To get back to Wertheimer's original goal of understanding object recognition, especially letter identification, we created letter-shaped contours and displayed them on a background of visual noise. Our alphabet, based on Sloan's, has 10 letters (see Method). This task allows us to directly measure efficiency of letter identification as a function of deviation from collinearity. Each standard (Sloan) letter is defined by the path a pen's stroke would follow in drawing it. In the standard condition, gratings are placed at regular intervals along the letter's (invisible) path, aligned with the path. We perturbed collinearity by rotating, offsetting, or phase shifting successive gratings, right or left alternately, relative to the path ().
Figure 4 Measuring wiggle. The first row shows three unperturbed letters: The gratings are collinear with the path of the letter. The second row shows a sample letter for each of our three perturbations: orientation (Z), offset (R), and phase (S). In the third (more ...)
shows some perturbed letters. Note that the perturbation seems to bend the stroke, making it seem serpentine or wiggly. Inspired by this impression, we fitted a sinusoid, tangent to the white–black (not black–white) crossing nearest to the centre of the gratings. We define wiggle as the angle the sinusoid makes with its axis.
Each wiggled alphabet was created once and was then used unchanged through all training and testing.
The noise background was fresh (independent, identically distributed) on each presentation. The visual noise background swamps any additive intrinsic noise in the observer and makes the task an explicit computational problem, for which the optimal algorithm (maximum likelihood choice among the possible letters) may be solved mathematically and implemented as a computer program that represents the ideal observer
(Appendix A of Pelli et al., 2006
). We measured threshold contrast for 82% correct letter identification for both human and ideal observers. At threshold, we computed the contrast energy, integrated square of the contrast function over the signal area. The ratio of threshold energies, ideal over human, is called efficiency
(Pelli & Farell, 1999
Efficiency strips away the intrinsic difficulty of the task to reveal a pure measure of human ability. See Pelli and Farell (1999)
for a tutorial explaining how to measure efficiency.
Our paradigm is similar in some ways to the tumbling E test introduced by Levi, Sharma, and Klein (1997)
. Like our snake letters, their letters consisted of gabors. However, instead of adding a white noise background they perturbed the position of each gabor randomly on each presentation. Like us, they compare human and ideal thresholds to compute efficiency, but their manipulations did not assess the role of grouping, so their results are not relevant here.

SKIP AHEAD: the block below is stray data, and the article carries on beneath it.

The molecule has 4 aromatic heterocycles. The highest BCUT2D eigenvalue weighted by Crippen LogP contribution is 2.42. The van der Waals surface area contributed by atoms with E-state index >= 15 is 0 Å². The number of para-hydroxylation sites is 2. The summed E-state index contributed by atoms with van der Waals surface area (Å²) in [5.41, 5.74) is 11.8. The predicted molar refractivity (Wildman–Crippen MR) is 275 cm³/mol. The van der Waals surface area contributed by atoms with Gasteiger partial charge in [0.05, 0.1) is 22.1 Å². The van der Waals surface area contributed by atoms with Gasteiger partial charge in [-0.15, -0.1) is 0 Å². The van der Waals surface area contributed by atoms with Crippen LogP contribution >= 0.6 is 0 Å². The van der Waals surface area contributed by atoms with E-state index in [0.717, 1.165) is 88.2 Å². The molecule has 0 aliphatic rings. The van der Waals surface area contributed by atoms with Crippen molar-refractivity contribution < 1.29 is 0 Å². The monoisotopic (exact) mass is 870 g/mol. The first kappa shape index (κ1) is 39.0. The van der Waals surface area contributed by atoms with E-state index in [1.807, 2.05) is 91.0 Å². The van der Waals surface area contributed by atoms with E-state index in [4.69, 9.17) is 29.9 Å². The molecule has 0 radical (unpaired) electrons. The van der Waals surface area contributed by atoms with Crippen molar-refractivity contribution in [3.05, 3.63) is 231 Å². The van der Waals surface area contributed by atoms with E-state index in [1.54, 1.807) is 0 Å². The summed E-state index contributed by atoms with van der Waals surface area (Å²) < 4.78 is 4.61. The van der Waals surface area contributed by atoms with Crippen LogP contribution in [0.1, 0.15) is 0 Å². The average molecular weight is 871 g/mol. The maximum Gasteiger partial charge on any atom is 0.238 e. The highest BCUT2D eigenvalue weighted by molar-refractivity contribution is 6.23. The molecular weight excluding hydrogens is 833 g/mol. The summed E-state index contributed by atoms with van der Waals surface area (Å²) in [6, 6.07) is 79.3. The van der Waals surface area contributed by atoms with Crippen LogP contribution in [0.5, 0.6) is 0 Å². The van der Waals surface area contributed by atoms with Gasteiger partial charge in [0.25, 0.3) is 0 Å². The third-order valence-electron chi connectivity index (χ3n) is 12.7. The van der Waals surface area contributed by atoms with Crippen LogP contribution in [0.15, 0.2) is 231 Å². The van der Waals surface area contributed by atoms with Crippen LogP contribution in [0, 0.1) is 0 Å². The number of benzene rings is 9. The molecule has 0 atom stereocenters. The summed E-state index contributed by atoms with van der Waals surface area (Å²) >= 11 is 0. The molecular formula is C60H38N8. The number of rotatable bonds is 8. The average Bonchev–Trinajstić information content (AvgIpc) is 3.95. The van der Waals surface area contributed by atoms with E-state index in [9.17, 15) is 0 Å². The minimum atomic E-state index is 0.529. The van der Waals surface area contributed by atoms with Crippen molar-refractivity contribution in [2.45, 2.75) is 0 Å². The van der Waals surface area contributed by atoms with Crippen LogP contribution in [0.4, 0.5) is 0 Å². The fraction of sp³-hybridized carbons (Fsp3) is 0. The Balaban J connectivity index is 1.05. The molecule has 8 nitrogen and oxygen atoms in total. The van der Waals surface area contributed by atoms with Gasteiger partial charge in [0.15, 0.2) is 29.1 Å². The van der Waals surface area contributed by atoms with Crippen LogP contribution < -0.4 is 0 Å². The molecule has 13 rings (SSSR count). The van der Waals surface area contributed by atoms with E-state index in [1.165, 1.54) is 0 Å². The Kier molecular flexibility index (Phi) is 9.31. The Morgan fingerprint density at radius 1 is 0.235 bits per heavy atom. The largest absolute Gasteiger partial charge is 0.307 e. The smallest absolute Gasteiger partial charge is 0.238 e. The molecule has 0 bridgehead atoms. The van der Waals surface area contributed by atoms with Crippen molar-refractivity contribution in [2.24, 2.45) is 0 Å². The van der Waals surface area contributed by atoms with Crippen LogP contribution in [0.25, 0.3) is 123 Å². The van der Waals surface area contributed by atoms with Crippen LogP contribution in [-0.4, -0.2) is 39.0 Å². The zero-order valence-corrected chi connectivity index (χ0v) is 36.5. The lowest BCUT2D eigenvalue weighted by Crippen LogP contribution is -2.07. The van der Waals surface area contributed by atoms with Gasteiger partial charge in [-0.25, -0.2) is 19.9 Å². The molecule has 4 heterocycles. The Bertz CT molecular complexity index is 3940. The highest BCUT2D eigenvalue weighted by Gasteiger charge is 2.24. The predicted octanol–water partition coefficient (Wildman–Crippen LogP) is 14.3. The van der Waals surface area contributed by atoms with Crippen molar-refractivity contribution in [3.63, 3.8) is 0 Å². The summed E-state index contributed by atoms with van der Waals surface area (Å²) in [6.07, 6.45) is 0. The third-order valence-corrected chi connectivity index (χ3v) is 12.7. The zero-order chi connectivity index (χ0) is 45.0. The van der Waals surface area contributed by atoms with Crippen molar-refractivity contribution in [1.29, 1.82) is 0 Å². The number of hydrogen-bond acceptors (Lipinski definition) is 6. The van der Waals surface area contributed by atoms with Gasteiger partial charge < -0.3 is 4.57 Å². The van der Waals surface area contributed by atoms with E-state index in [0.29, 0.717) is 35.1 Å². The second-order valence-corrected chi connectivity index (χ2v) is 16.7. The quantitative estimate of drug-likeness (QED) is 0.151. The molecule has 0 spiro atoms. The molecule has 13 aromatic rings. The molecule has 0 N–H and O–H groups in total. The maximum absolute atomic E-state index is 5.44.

More relevant is the tumbling C test of Saarinen and Levi (2001)
. They made a Landolt C (a perfect circle with a gap) out of gabors and presented the C at one of four orientations (90° apart), asking the observer to say which. They compared the threshold contrast for Cs made up of gabors that were all collinear with the C's path, or all orthogonal with the path, or each randomly collinear or orthogonal. Like us, they found that the orthogonal case resulted in higher thresholds than the collinear case. (The random case elevated threshold slightly more than the orthogonal case, but this difference was statistically significant for only one of the three observers, and in the group average.) They note in their abstract that their use of four-way identification was an advance on the prior work, which was all binary discrimination: “A number of previous studies have reported that integration of local information can aid ‘pop-out’ or enhance discrimination of figures embedded in distractors. Our study differs from the previous studies in that, rather than a figure–ground discrimination, our experiments measured contrast thresholds for shape identification” (Saarinen & Levi, 2001
). While four-way identification is indeed an advance, it is our impression (confirmed by Levi, personal communication) that, at least subjectively, this particular task quickly reduces to detecting the gap and reporting its location, especially when near threshold. Thus, even though they were asking observers to identify four versions of a letter, it does not seem that the observers were doing ordinary object recognition.
presents letter-chart versions of two of our three experiments, perturbing orientation (left panel) and offset (right panel). (We could not make a similar three-column chart for phase wiggle, because, as we defined it, there are only two strengths: on and off.) The perturbation increases from left to right. Letter contrast diminishes from bottom to top. For each column (perturbation) your efficiency is given by the highest (faintest) letter you can identify. Note the drop in efficiency as wiggle increases from left to right.
Figure 5 Letters in noise, demonstrating that good continuation is important for letter identification. For each letter chart, starting from the bottom, read up each column as far as you can. The height of the faintest identifiable letter is your contrast sensitivity (more ...)
A “wiggle” is “a wavy line drawn by a pen, pencil, etc.” (Oxford English Dictionary
, noun, 3). Others have measured sinusoidal curvature in order to study shape perception (e.g., Prins, Kingdom, & Hayes, 2007
; Siddiqi, Kimia, Tannenbaum, & Zucker, 1999
; Tyler, 1973
; Wilson & Richards, 1989
). Our treatment of wiggle is novel in applying one metric to three different kinds of perturbation, to test whether the effect of the various perturbations is mediated by this one parameter.